Opinion

The EU must confront the populist challenge in 2016

In France, the US and elsewhere, populist parties are growing in popularity. Such parties radically challenge the consensus of traditional parties and their representatives. This year traditional parties must give informed answers to the problems identified by populists.

By: Date: January 11, 2016 European Macroeconomics & Governance Tags & Topics

This op-ed was also published in Die Zeit, Kathemerini, Linkiesta, Hospodárske Noviny and Caixin, and Finance .

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One of the clear trends of 2015 has been the rise of parties that radically challenge the consensus of traditional parties and their representatives. This trend is perhaps most visible in France and in the US but is also strong elsewhere. It will likely be a major force shaping European and global policies. A reflection on its causes is imperative to define the right policies for 2016.

One of the main drivers of this political phenomenon is arguably an increasing sense of insecurity in large parts of the middle class. Many voters for the surging parties come from a middle-class or working-class background. For example, support for Donald Trump is particularly large in the income group of less than $40000, followed by the income group $40-75000 . And while the theory of “angry-white-man” voting for Donald Trump may fall short of a full explanation of the changing voting behaviour, it is undoubtedly true that these groups of society are under pressure to preserve their status and stay in good jobs.

Data published by the Pew Research Center shows that the American middle class is losing ground. For example, the real income of the 60th percentile of a US household has not changed since 2000. In France, the issue may be less one of income inequality, which has barely changed but rather a growing sense of job insecurity. And while long-term unemployment has “only” increased from 2.8 to 4.4% since 2008, the French unemployment rate has been above 7% for 30 years now. Youth unemployment is also stubbornly high in several European countries.

This trend of increasing pressure on working population requires an adequate answer from established parties. So what is behind these pressures? One of the key issues to look at is the future of work. The share of labour income in national income has been falling in several advanced economies and most notably in the US.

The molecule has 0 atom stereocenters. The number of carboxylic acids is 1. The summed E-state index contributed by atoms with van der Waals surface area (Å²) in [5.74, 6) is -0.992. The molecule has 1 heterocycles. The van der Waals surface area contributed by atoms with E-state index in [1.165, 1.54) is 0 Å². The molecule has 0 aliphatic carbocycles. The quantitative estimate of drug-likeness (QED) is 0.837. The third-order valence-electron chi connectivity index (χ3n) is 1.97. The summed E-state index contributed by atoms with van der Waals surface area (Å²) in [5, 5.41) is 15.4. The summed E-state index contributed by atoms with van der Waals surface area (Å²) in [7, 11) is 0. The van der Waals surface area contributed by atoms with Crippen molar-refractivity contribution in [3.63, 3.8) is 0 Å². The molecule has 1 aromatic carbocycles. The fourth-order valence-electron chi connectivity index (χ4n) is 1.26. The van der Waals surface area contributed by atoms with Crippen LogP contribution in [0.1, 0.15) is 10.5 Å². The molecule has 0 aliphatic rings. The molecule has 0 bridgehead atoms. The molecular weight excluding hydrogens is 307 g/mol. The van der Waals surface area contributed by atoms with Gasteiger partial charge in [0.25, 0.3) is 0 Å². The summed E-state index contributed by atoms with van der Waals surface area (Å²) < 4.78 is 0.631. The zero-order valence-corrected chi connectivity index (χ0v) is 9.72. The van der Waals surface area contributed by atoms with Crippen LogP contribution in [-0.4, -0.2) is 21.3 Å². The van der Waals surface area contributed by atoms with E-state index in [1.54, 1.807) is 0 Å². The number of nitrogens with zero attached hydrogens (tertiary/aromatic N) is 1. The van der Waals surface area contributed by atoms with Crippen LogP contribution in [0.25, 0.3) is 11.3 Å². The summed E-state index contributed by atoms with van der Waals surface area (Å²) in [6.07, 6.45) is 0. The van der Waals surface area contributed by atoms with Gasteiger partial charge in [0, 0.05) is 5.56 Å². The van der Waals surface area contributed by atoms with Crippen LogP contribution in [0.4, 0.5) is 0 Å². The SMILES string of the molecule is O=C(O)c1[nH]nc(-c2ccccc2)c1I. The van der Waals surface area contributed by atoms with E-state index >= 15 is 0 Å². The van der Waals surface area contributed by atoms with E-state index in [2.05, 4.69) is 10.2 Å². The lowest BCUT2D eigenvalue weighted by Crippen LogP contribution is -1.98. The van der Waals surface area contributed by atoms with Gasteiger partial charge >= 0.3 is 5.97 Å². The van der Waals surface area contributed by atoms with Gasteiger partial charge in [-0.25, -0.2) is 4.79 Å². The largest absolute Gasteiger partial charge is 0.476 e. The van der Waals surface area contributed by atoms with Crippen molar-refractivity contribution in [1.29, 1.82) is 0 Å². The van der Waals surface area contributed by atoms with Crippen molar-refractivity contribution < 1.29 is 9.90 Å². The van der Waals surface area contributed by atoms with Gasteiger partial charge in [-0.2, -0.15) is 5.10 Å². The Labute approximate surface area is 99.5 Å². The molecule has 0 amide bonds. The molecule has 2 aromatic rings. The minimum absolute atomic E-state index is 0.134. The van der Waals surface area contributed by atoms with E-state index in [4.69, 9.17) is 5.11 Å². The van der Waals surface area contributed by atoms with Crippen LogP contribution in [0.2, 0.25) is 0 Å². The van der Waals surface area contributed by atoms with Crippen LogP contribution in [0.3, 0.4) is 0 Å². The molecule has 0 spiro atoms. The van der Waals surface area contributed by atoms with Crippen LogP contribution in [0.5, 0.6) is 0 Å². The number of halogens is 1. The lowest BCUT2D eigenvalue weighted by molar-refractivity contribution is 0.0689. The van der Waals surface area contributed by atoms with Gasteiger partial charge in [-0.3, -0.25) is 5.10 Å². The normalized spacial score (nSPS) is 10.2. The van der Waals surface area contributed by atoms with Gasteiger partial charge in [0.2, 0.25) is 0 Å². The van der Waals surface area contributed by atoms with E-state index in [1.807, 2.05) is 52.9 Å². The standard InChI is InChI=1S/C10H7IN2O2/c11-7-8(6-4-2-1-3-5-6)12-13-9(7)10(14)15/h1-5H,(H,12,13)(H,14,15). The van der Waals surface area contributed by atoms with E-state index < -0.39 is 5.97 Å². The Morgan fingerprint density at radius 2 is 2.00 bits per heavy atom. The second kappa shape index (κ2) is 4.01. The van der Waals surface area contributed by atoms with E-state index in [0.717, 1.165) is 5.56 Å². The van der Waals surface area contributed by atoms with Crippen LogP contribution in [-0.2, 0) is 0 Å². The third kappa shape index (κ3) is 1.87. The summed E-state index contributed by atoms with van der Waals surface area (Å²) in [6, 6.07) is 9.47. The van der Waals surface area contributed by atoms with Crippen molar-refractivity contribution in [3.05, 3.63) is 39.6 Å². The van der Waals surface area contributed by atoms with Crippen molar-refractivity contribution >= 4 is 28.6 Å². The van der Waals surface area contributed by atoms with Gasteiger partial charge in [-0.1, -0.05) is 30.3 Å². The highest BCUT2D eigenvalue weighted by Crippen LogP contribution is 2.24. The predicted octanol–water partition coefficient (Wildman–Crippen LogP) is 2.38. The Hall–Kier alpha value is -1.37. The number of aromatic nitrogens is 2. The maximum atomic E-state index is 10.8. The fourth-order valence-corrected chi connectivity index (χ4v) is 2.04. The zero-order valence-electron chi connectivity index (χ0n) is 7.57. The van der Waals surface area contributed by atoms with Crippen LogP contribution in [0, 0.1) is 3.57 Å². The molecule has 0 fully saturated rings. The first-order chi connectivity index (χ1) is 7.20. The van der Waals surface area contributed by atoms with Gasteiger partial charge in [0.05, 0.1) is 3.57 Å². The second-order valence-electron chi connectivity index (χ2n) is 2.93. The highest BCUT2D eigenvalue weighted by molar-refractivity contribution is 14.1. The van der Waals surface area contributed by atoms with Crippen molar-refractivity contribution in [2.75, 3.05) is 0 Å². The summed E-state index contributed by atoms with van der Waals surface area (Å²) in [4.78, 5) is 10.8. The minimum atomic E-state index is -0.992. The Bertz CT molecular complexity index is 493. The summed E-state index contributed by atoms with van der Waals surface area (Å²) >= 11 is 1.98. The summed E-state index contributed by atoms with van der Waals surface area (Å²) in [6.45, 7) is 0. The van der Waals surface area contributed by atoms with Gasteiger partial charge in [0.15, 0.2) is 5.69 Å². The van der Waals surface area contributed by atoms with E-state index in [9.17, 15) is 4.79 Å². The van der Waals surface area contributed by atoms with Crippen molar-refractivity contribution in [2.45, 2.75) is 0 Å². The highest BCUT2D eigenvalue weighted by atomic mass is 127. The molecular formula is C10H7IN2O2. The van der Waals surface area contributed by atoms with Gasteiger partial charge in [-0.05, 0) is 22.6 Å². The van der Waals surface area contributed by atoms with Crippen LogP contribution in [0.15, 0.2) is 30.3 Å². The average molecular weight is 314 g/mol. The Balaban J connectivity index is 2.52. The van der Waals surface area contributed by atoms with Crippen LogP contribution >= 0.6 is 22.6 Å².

The root causes of this fall in labour income are subject to debates. Some argue that the decline is a result of technological change that results in loss of jobs through mechanisation. Technological change undermines traditional business models through new sharing economy models. Trade integration, in turn, exposes the remaining workers to tough global competition. Political scientists  have argued that there has been a shift in bargaining power towards capital. Others have highlighted that the lack of capital investment reduces the share of labour income by lowering productivity and thereby wages.

Irrespective of the reasons, a falling labour share raises important questions for the future of the welfare state. The welfare state has shielded households somewhat from the impact of increasing inequality and the risks of unemployment. Yet, the welfare state is based on taxation of labour income. With an increasing share of income going to capital, its revenue sources are under pressure – while unemployment and financial crisis weigh on the spending side and erode revenues.

Simple answers to these complex questions will fail, contrary to the claims of the surging parties. For example, closing borders to trade will only make imported goods more expensive and undermine our ability to export. This would be a heavy burden on many companies in France and elsewhere destroying jobs without bringing benefits. Migrants, in turn, are not only contributing daily to our economies but they are also net contributors to public finances and aging Europe certainly needs migrants to safeguard the welfare state that is under pressure from aging. Closing borders to any immigration would seriously undermine our economic performance.

Instead of such easy answers, informed debates and forceful actions are needed. The EU in particular needs to show that it can give answers and implement them effectively. If falling labour income is the result of a lack of capital, taxing investment would put further pressure on labour income. If, however, the robots are taking our jobs, we will need to find ways to make sure that robots (and their owners) pay. Yet, taxing capital owners requires cooperation across countries in order to prevent companies from avoiding taxes. This is a clear example of how the EU could show its effectiveness.

The EU was conceived as a way to address our common problems in a more effective way. In trade, it was designed to not only remove internal tariffs, but be a global player that can define clear social and environmental standards on imported products. In terms of mobility, internal border controls were removed to improve lives, but the adequate external border controls and better internal security cooperation were not built up. And yes, monetary union was started with inadequate structures in place and remains in need of repair and growth. In 2016, traditional parties need to deliver on the issues identified by the populists with informed answers.

 


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